I can lively remember those day's in the Eighties, when I was occasionally working as technical 'Wiz-kid' in studios and aligning those 2 inch Tape machines. It was a "Pain in the Ass". They were about $ 25,000 and far from really being linear through the whole frequency range. Simply couldn't be done with magnetic tape. Signal-to-Noise ratio was less than 60 dB. Good noise reduction cost an extra $ 10,000 for 24 channels. A combination of that value then was the only choice to match the dynamic range of a CD. I'm not speaking about not being able to edit in the Multitrack domain, horrifically priced mechanical spare parts, etc. etc.

Now, we've got high-resolution Digital Multitrack Software and Converters and high performance Computers for 'a buck or two'. I love it..

What to my sense is really important to expand your consciousness of a sonic world, that doesn't exist in your imagination, YET.

It's more a matter of education, good taste and a good 'world model' inside your head rather than having access to a Million-$-Studio facility, as it was twenty years ago.

FUGA

AAAhhh, The Electronic Music...

The Italo-German composer Feruccio Busoni wrote a book in 1904 (!!!) about the limitations and overcome of the boundaries of traditional, Major-minor related harmony, Modal scales and so called "atonal" Twelve Tone patterns (for the Gourmets among you: "Entwurf einer neuen Ästhetik der Tonkunst"). Busoni was one of the most prominent composers and piano virtuosos of the late Nineteenth Century.

Busoni's conclusion was, that every bit of music based on traditional harmony and very nuance of sound relating to traditional instrumentation had been written and so the next logical step towards a real new world of sound was to compose sound itself. (I admit, that he could not know, how Jazz would evolve)

This could only be done in the electric medium. Busoni referred in his book to the only instrument at that time, which was capable to produce electric sound, that was the "Dynamophone". It was a 200 ton steam propelled, Hammond-Organ like monster machine invented by Thadeus Cahill, a visionary American engineer, who let built that machine for the Bell Telephone company in order to transmit music over the Telephone (the loudspeaker hadn't been invented, yet).

Inspired by Busoni, about 1925, a young Italo-French composer called Edgar Varese (was already mentioned elsewhere, here), sketched and laid down the fundamental structure of musical sound generation, alteration and transformation in the electric medium an so the fundamentals for the synthesizer and ... the recording studio.

In 1956, he was asked to realize a piece or electronic music for the absolutely futuristic Dutch pavilion on the World Exhibition which was built by Le Corbusier. The intention was to make the future SOUND to the public; his "Poeme Electronique" was a tribute to the 20th Century and the fast growing technical possibilities, which, he thought, would have great positive social implications as well.

It was a very ambitious project with recorded electronic sound transmitted trough 400 (!!) loudspeakers. In a brute-force approach, big parts of the NAT-Lab of Philips (Physical Laboratories) were occupied to build the necessary electronic equipment according to Varese's visions. Apart from the "Mixturtrautonium", an early advanced German electronic musical instrument, the resulting equipment formed the bases for the later commercial synthesizers built by Robert Moog and Donald Buchla in the US.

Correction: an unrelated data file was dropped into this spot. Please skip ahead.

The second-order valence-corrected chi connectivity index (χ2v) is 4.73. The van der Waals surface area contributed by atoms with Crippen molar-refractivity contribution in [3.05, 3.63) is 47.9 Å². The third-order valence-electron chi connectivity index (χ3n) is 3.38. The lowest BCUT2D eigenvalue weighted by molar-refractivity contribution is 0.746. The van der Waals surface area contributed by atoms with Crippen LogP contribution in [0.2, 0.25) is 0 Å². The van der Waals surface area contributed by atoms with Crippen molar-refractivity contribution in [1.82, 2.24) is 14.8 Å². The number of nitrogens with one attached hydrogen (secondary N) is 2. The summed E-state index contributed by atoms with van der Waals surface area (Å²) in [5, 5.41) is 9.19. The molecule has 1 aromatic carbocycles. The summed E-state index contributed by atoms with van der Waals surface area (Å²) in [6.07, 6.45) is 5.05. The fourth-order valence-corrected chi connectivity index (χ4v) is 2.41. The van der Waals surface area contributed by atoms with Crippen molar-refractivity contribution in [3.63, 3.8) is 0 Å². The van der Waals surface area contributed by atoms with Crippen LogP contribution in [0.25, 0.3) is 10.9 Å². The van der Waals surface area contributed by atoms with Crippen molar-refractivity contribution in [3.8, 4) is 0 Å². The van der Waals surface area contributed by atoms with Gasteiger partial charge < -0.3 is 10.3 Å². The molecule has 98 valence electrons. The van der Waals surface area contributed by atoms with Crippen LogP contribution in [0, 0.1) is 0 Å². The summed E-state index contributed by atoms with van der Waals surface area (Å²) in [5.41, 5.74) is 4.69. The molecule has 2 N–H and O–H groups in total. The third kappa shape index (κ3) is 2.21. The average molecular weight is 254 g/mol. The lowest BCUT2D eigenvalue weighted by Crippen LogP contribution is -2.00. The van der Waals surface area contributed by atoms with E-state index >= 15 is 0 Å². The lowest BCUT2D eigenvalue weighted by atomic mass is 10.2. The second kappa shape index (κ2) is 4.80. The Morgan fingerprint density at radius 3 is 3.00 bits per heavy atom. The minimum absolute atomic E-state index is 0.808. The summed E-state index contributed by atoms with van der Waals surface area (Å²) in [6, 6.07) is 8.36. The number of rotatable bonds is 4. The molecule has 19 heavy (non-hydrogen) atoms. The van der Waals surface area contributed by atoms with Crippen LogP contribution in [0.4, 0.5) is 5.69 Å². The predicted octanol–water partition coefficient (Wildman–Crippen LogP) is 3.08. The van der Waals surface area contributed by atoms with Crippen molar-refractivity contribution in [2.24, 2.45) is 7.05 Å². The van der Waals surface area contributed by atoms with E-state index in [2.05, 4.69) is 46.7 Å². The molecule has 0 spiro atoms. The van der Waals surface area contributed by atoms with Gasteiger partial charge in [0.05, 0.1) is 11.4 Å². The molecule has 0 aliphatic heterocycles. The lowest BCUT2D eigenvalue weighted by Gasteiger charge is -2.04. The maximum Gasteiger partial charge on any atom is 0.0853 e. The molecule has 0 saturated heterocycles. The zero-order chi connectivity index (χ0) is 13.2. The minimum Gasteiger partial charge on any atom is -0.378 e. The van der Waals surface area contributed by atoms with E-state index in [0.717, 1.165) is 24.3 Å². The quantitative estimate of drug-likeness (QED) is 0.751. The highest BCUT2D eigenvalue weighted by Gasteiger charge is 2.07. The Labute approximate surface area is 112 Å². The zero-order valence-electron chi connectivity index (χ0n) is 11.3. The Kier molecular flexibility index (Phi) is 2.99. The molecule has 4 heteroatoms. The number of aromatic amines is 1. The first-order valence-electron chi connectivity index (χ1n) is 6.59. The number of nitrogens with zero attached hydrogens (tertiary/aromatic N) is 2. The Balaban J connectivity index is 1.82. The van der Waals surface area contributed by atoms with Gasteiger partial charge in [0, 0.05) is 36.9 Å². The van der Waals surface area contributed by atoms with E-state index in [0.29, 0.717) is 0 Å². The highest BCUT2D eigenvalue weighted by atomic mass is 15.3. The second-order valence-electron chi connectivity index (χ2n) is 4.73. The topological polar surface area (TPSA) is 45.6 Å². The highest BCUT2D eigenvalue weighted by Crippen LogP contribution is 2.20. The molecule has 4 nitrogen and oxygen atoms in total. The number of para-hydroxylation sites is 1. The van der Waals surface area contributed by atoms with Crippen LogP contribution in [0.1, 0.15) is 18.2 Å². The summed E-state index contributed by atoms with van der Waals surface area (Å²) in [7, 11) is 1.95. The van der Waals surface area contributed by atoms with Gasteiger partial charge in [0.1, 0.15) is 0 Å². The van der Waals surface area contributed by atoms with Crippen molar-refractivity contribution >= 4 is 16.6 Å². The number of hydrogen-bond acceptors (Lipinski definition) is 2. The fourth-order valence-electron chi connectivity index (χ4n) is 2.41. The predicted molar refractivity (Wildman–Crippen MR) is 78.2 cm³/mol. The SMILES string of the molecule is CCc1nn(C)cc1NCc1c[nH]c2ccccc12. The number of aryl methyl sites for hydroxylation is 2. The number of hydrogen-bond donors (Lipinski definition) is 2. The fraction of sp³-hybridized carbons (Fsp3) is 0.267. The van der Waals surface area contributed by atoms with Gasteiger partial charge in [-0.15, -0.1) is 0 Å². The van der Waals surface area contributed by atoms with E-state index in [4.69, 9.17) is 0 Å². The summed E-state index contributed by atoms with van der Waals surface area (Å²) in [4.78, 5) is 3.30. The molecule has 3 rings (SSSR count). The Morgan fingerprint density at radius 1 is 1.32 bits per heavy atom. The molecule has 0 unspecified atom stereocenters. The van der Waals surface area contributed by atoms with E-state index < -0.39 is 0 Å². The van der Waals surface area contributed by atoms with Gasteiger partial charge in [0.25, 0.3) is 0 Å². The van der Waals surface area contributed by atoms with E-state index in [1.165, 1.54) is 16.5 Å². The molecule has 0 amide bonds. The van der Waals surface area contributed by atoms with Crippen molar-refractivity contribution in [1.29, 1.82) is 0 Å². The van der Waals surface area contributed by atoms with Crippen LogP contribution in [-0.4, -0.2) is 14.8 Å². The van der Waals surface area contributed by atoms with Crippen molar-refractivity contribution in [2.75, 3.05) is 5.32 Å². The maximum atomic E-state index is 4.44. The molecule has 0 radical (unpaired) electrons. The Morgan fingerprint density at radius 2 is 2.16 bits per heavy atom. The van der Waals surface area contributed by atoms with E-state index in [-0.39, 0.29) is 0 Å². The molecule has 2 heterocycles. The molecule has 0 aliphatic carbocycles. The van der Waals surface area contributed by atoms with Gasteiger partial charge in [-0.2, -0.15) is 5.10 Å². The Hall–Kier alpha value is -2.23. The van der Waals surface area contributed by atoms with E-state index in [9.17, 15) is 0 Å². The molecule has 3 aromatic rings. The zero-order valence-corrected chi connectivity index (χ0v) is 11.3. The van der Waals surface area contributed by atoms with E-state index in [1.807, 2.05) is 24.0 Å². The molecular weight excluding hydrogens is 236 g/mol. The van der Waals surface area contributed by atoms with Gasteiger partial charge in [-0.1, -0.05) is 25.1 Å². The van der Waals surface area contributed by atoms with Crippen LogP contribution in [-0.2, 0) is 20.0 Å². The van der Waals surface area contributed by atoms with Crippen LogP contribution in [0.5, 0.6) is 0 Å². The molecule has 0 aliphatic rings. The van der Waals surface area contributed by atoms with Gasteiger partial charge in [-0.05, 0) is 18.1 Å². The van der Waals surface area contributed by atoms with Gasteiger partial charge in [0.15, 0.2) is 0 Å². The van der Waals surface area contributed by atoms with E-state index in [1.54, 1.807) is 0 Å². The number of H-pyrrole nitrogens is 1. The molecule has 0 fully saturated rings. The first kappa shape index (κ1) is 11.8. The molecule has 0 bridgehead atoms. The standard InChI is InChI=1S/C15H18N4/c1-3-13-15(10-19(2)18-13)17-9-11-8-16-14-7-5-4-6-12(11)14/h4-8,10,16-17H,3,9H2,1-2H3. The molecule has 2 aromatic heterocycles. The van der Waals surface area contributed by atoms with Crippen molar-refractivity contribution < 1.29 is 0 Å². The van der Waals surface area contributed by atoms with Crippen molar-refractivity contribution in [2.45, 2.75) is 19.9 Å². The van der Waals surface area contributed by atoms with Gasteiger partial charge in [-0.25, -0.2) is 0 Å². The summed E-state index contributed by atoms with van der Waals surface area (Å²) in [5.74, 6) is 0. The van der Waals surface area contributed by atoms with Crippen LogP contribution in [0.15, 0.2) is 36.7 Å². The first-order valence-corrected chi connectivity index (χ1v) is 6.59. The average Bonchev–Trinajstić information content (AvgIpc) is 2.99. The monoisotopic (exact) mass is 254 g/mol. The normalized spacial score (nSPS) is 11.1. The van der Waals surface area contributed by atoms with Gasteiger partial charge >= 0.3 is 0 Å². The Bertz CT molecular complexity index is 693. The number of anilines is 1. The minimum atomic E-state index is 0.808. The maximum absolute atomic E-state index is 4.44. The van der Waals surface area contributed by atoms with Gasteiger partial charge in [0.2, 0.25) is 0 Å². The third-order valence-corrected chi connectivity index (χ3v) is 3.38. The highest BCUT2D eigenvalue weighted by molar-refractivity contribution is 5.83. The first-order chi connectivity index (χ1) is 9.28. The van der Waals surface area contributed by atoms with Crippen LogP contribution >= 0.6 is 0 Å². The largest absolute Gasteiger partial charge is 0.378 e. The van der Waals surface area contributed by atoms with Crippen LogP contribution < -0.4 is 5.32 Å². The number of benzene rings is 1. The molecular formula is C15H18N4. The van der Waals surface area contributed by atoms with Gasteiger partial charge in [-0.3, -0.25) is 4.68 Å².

The compositional principals and the aesthetics of Electronic Music have absolutely NOTHING TO DO with the kind of electronic sounds, that we perceive in Pop-Music, which are produced with help of synthesizers or samplers.

The attachment of a piano-type keyboard to a synthesizer actually is more or less a misinterpretation of an engineering decision, which was made by early synthesizer designers like Moog in order to have a scale of quantized voltages for controlling different parameters of the synthesizer at a touch of a button.

In the late Sixties someone might have asked Moog if it was possible to play tonal music on a synthesizer when seeing the keyboard; Moog developed a so called 'lin-log converter' to translate linear quantized voltages into the logarithmical frequency scale..

And then came Wendy Carlos trough the door..

And then the great idea to sell such a technical monster to Keith Emerson to go on tour and on TV with it..

And then making the thing smaller and preconfigured like a monophonic organ to address even more potencial users (talking about the Minimoog)..

And then the Japaneese kicked in.. blah blah blah

Today, most of the people treat the synthesizer like an acoustic instrument. They mimic the timbre and sound of orchestras and instruments and curiously enough... synthesizers. Once Michael Bodiker, a profound synthesizer programmer and performer said: "Once we stop emulating acoustic instruments, we'll start emulating synthesizers..." (that was in the early Eighties)

A synthesizer or Electronic Studio in its own has no connection with traditionally recorded music. The purpose of these machines is to overcome the traditional musical structures and concepts, and not being a part of them.

However, there are no rules, but, like you can deduct from the above, the Musical Instrument Industry makes good profits by selling us fancy sounding organs and the most advanced in synthesis technology, like Physical Modelling, is used to emulate traditional instruments. How boring.

However, in THE REAL WORLD of Electronic Music, there are wonderful examples of really fancy use of electronic equipment in order to make music, which goes far beyond what we usually hear in Pop, Jazz or elsewhere in the mainstream.

Beside Edgar Varese, Karlheinz Stockhausen and Gottfried Michael Koenig can be described as fathers of the aesthetics of Electronic Music. For those who are interested: check out "Kontakte" and "Octophonie" (Stockausen) or the "Funktionen" from Koenig. Both have written wonderful books about their aesthetics.

Another creative and quite well known composer is Pierre Boulez, who wrote interesting mixed forms for traditional orchestra and electronics (listen to "Reponse").

B.t.w: Stockhausen has once written and performed "Musik fuer ein Haus", which is very much in the direction what Bacon had foreseen.

Bruce, I like your quote! There is evolution after all..

Boris Baargeld




P.S. Hopefully this gets through..